An investigation into the Australian federal agency in charge of ordering the detention of hundreds of New Zealanders has found massive shortcomings.
The National Character Consideration Centre (NCCC) was a decision-making unit in the Department of Immigration and Border Protection, and has since been absorbed into the Department of Home Affairs.
A scathing report by former inspector general of intelligence and security Vivienne Thom found the centre lacked basic quality controls over its decisions to cancel visas.
The review also found staff lacked the fundamental knowledge to perform duties and there was no assurance that decisions to cancel visas or detain people complied with policy or the law.
The report was completed internally last year and released under freedom of information laws to The Guardian Australia.
"Officers do not consistently demonstrate the requisite knowledge, understanding and skills to fairly and lawfully exercise the power to detain," Ms Thom said.
The federal government ordered the inquiry to find out what went wrong in the cases of two Australian citizens illegally detained last year.
One of them, a New Zealand citizen, was held for more than three months unlawfully.
Among the failings highlighted by the review was that officers ignored critical information about why the two should get their visas back.
It was "quite possible that other Australian citizens have been detained or removed in similar circumstances".
The NCCC has cancelled the visas of hundreds of New Zealanders who, because of a law change three years ago, have been automatically detained in immigration detention centres.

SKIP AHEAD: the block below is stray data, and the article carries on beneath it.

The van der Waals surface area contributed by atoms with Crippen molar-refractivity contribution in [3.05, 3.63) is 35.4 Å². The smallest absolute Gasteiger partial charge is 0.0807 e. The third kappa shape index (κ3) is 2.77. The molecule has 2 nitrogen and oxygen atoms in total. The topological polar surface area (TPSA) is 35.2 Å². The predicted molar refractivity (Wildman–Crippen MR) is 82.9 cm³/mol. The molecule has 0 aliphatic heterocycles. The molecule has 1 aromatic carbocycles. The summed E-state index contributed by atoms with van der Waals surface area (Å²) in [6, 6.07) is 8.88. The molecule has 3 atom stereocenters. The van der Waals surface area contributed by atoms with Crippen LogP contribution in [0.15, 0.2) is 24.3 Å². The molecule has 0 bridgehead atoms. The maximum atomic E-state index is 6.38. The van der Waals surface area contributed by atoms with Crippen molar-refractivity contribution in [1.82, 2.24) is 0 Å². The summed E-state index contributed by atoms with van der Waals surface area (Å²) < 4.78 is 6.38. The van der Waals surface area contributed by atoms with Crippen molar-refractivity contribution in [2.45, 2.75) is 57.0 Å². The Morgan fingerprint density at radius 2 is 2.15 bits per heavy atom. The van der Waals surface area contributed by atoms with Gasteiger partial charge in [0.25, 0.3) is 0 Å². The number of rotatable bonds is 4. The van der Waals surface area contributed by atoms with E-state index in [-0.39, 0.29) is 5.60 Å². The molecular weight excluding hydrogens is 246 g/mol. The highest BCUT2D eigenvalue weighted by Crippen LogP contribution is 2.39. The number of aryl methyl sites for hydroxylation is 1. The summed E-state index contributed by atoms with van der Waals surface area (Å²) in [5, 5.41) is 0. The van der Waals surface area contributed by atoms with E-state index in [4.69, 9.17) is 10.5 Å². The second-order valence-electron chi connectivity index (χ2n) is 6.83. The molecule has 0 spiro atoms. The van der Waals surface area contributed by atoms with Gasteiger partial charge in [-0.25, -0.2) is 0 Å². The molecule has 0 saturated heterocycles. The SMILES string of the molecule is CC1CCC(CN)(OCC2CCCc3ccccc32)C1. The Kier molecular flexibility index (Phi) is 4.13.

Those changes, which mean no-one gets to present their case before being detained, and government pressure to subsequently speed up detention processes, had increased the need for "strong checks and controls" on coercive powers, Dr Thom said.
Yet the NCCC had decreased the level of oversight of decisions to cancel visas.
Detainees' lawyers have been saying for a long time that New Zealanders are being thrown at the mercy of a system designed by the federal government to be increasingly unfair.
This investigation backs up previous internal reviews that found decision-making, systems, training and quality control in the immigration detention system were deficient.
The federal government told Dr Thom it was making changes to protect Australian citizens from being detained.
An Australian National Audit Office a year ago concluded there had been progress, but not enough, towards ensuring immigration officers exercised coercive powers lawfully and appropriately.
Absorbing the immigration department and the NCCC into the Department of Home Affairs also expanded the powers of home affairs minister Peter Dutton, who was the immigration minister.
Human rights and judicial watchdogs have said his powers were already far too broad and included the ability to over-rule the courts when judges overturn a visa cancellation.